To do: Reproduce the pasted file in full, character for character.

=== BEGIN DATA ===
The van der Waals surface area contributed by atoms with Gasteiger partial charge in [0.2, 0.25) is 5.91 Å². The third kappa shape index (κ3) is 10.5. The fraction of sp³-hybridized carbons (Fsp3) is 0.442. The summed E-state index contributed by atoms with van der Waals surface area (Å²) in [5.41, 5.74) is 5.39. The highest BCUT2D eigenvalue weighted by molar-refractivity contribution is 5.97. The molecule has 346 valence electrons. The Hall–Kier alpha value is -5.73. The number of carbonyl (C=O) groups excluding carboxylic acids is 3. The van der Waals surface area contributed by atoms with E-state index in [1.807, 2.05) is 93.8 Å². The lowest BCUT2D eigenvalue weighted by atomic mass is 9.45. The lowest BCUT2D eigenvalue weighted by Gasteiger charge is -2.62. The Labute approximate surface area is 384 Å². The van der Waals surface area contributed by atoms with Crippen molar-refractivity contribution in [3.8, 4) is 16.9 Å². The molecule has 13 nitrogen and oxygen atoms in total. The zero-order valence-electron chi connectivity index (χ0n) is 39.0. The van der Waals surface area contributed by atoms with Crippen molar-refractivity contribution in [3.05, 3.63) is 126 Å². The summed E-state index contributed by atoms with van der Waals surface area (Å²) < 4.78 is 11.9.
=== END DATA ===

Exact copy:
The van der Waals surface area contributed by atoms with Gasteiger partial charge in [0.2, 0.25) is 5.91 Å². The third kappa shape index (κ3) is 10.5. The fraction of sp³-hybridized carbons (Fsp3) is 0.442. The summed E-state index contributed by atoms with van der Waals surface area (Å²) in [5.41, 5.74) is 5.39. The highest BCUT2D eigenvalue weighted by molar-refractivity contribution is 5.97. The molecule has 346 valence electrons. The Hall–Kier alpha value is -5.73. The number of carbonyl (C=O) groups excluding carboxylic acids is 3. The van der Waals surface area contributed by atoms with E-state index in [1.807, 2.05) is 93.8 Å². The lowest BCUT2D eigenvalue weighted by atomic mass is 9.45. The lowest BCUT2D eigenvalue weighted by Gasteiger charge is -2.62. The Labute approximate surface area is 384 Å². The van der Waals surface area contributed by atoms with Crippen molar-refractivity contribution in [3.8, 4) is 16.9 Å². The molecule has 13 nitrogen and oxygen atoms in total. The zero-order valence-electron chi connectivity index (χ0n) is 39.0. The van der Waals surface area contributed by atoms with Crippen molar-refractivity contribution in [3.05, 3.63) is 126 Å². The summed E-state index contributed by atoms with van der Waals surface area (Å²) < 4.78 is 11.9.